It was an evening my family and I did not expect to spend at the hospital. It was a night we learned that our safety is entirely expendable before private profits.
On 28th April, we arrived at Bahria Enclave Islamabad, for a show called Eidi Sab ke Liye by ARY Zindagi. Accompanying me, were my father and several of my younger cousins. My mother was seated farther up front at the second-lowest step of the seating stalls - thankfully so, and I'll soon explain why.
It promised to be an idyllic family event, and the worst that we expected was boredom.
The rusted metal framework beneath the seats appeared unstable to even the most casual observer. It rocked and rumbled as guests went up and down the aisles. I specifically recall pointing this out to the management staff, but one of its members assured me - with all the haughtiness and ignorance of Titanic's own captain - that the structure was rock solid and unbreakable.
I was reluctant to believe the staff, but I figured that a disaster of a scale I was anticipating was indeed improbable. I am no engineer, I told myself.
The "improbable" happened. The stalls beneath us collapsed like a house of cards, through a height roughly the equivalent of two and a half floors. In the first 10 seconds following the incident, we were too dazed to notice anything but the sudden change of scenery in our immediate vicinity; from a stepped structure with seats bolted into it, to flat wreckage on the ground.
It took us a moment to acknowledge our injuries: our bleeding feet, our bruised skin, our misshapen limbs. Our first instinct was to cry out for help to those around us. That was until we realised that everyone around us was struggling through the same wreckage that we were.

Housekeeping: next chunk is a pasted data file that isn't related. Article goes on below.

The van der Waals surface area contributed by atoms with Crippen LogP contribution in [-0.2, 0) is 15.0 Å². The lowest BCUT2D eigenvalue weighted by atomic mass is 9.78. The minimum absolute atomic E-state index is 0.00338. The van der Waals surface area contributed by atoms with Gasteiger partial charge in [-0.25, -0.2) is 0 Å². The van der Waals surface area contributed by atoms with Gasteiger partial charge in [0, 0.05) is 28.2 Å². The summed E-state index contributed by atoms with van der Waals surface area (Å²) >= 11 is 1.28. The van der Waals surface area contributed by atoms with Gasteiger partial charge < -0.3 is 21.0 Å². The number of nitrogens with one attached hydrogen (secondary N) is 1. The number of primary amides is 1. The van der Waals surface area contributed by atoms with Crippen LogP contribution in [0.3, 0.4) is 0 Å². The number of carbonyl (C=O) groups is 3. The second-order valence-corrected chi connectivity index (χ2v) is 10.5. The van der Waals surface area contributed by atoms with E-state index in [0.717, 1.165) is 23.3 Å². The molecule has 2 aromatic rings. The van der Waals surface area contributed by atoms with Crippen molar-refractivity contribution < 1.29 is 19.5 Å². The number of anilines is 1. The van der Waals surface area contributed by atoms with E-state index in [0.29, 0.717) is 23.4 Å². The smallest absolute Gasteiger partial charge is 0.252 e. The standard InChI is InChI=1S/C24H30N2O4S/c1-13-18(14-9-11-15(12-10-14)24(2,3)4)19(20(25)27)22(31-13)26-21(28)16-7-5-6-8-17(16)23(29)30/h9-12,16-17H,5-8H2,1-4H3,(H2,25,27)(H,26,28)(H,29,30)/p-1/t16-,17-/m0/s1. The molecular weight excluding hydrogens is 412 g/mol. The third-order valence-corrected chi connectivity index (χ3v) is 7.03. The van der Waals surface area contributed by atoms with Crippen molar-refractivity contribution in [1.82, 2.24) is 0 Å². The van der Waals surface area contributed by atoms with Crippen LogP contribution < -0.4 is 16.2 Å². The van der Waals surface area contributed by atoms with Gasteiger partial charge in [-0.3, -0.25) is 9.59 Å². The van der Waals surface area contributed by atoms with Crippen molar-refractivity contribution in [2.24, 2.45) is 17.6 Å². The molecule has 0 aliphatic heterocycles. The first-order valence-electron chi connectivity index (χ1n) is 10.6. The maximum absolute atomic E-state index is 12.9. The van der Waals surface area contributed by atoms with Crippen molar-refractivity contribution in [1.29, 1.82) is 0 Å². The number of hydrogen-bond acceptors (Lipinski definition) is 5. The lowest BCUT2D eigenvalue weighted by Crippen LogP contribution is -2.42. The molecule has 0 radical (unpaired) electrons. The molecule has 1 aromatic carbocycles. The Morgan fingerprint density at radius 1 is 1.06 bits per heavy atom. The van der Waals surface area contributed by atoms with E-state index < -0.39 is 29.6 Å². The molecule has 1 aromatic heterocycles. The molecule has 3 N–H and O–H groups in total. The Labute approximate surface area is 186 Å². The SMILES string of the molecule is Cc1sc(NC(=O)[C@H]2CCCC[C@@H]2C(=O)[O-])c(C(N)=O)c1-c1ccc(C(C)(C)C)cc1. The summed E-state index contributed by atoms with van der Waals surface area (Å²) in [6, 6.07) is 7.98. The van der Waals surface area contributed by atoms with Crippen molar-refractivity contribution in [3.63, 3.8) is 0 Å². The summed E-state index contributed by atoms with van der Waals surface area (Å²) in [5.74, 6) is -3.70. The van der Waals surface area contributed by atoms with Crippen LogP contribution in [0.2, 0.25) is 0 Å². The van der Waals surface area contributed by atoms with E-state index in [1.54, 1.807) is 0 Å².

It was bad enough that the management entirely neglected its duty to ensure safe environment for the guests. It was infuriating to note a haunting lack of assistance towards the injured, in what was appearing more like a crime scene with each passing minute.
Most of the management staff escaped the site the moment the stalls collapsed. They even turned off the lights; making it even harder for the wounded guests to assist each other. They even took the gifts they were supposed to distribute to the audience.
Some of the members who stayed, seemed more interested in keeping the visitors from taking pictures or making videos of the mayhem. Only a few bothered to help. An old security guard brought me water to soothe my parched throat, as I'd been screaming for someone to help my unconscious cousin.
I ignored the bleeding gash on my own foot, as my younger cousins were clearly in greater distress. I tried helping those around me who I could, and begged forgiveness from dozens more who were beyond my capacity to assist. My father and I helped our family back to the car, and we drove away to PIMS hospital.
The mayhem followed us to the hospital. The ER was teeming with injured people and their attendants, and the medical staff was trying desperately to clear space for more patients. I noticed that many victims had sustained injuries that made our wounded bodies seem insignificant. Some has endured serious spinal cord injuries, and from the conversations we overheard between them and the doctors, they were at risk of life-long paralysis.
My 10-year old cousin sustained multiple fractures, and other younger members of the family wept inconsolably among many others in the ER. I hastily received four stitches on my gaping foot wound, while I attempted to cheer up my cousins.
In the past couple of days since the event, we have been dismayed to learn how inadequately this incident has been covered in the media. Considering the this event was itself organised by a certain media group, we expected them to be the first to report this "Breaking News" on their channel. Instead we have experienced what can be most leniently described as 'journalistic negligence', if not a scandalous 'cover up'.
No, it was not an evening we expected to spend at the hospital. And it is not a night we, the victims, are willing to ignore as an accident that 'just' happened by nobody's fault.
The unbearable incident was the result of several organisers dropping the ball in several different ways; at times, even deliberately so.
We are not test dummies being thrown around the field by private corporations in their capitalist experimentations. We are citizens of Pakistan whose safety they've neglected. We're the humans they left behind in the wreckage.
Can we stop pretending that this never happened?